This is something else that comes to mind when one thinks of the RenFaire.
Broccoli and Chedder Cheese soup in a bread bowl. Roast Turkey Legs. And... whatever that is on a stick that guy is eating.
There is food for every taste to be had almost everywhere. From your basic chicken sandwich to bangers and peasant bread. And a selection of beverages ranging from bottled water and regular coffee to those bitters and ales the Desk kept trying with varied degrees of satisfaction.
Another acquaintance of Mr. Rothe's was the Scale Man.
Yes. The Scale Man. Larry Rockwell.
Weighing For Beer (or other refreshment).
The Man in the Kilt's weight equaled two pretty young women and a bag of rocks. They had guessed wrong, so he won a coupon for a buck off a beer. Next was a kid who was there for the ride as much as a coupon for a Mylde Drink. Even though the scale operator had guessed the kid's weight right, three bags of rocks, he got to ride the thing up and down for a minute while the assembled passersby laughed and clapped.
This contraption stops traffic along the Valley Meade path. Made from heavy beams, chains, an old church pew, and attended by Mr. Rockwell and a rotating crew of pretty girls and at least one strapping young man who tosses bags of rocks on the platform, it not only works, it is fun to watch.
He's been doing it for fifteen years or so and owns the machine. Since the scale looks to be a permanent part of the countryside here, he's evidently here for the duration, as is his partner.
Who's his partner? The good Cardinal to the Common Man- Sinius Vice.
The Desk didn't have any further questions.
Other services were offered here and there, palm reading, oils and essences...
The Coronation of Anne Boleyn
This is the high point of the day.
The Globe Theater is packed. Standing Room Only. People, including the Desk, are lined up around the outside shoulder to shoulder to watch. The walkway outside is stopped. People up the hill at the English pub are squinting to see.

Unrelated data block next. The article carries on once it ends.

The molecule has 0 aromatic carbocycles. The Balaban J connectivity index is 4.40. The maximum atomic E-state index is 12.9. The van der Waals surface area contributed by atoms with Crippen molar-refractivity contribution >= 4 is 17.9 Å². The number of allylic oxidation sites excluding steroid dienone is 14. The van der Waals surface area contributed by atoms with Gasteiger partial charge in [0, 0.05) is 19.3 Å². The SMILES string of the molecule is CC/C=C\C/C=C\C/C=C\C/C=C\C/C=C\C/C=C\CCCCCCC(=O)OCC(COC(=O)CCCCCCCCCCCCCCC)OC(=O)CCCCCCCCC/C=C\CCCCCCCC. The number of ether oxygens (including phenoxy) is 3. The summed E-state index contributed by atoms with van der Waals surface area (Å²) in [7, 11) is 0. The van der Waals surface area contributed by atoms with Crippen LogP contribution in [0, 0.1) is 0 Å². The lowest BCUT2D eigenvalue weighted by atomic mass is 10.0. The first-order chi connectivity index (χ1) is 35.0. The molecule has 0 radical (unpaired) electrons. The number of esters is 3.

The Queen can't stop for one of those bitter ales without being mobbed by both attendees and characters. She has to attend birthday parties people have booked into the various venues, and must use the Royal Plural Pronoun. She is 'we'. Of course, being the Queen has its perks. Such as armed guards to clear the way when she walks about, and she gets the best seat for the afternoon joust.
In just three years the real Anne Boleyn came to a bad end.
But for today, especially today they would have you believe, she is the Queen and she is here in our theater under two towering walnut trees to be crowned.
The procession arrives to a blast from the herald trumpets and much singing and 'God Save the Queen' chanting.
Now a bit about the REAL Anne. She was rumored to be 'averagely pretty'. Her best feature were her large dark eyes which King Henry found irresistible. She had several moles, some of which were said to be a bit on the large side. An unconfirmed and un-confirmable rumor says she had an extra finger on one hand. She was average in height with a slight build and not much of a figure.
So the actress playing the Queen for our Faire may be too pretty for historical accuracy. Oh well. Life's tough. But she carries the part well, and seems to be actually having a good time. And why not? As long as it is in her contract that she is NOT beheaded at the end of the season, why not go with it?
The Coronation is all about establishing her as the true Queen. It is done with all the pageantry they can muster with much ritual and lots of prayers. She is presented with the symbols of her authority, the rod of this and the staff of that, and then she is crowned and given the scepter and she gets to make her speech about how 'we shall be fair'.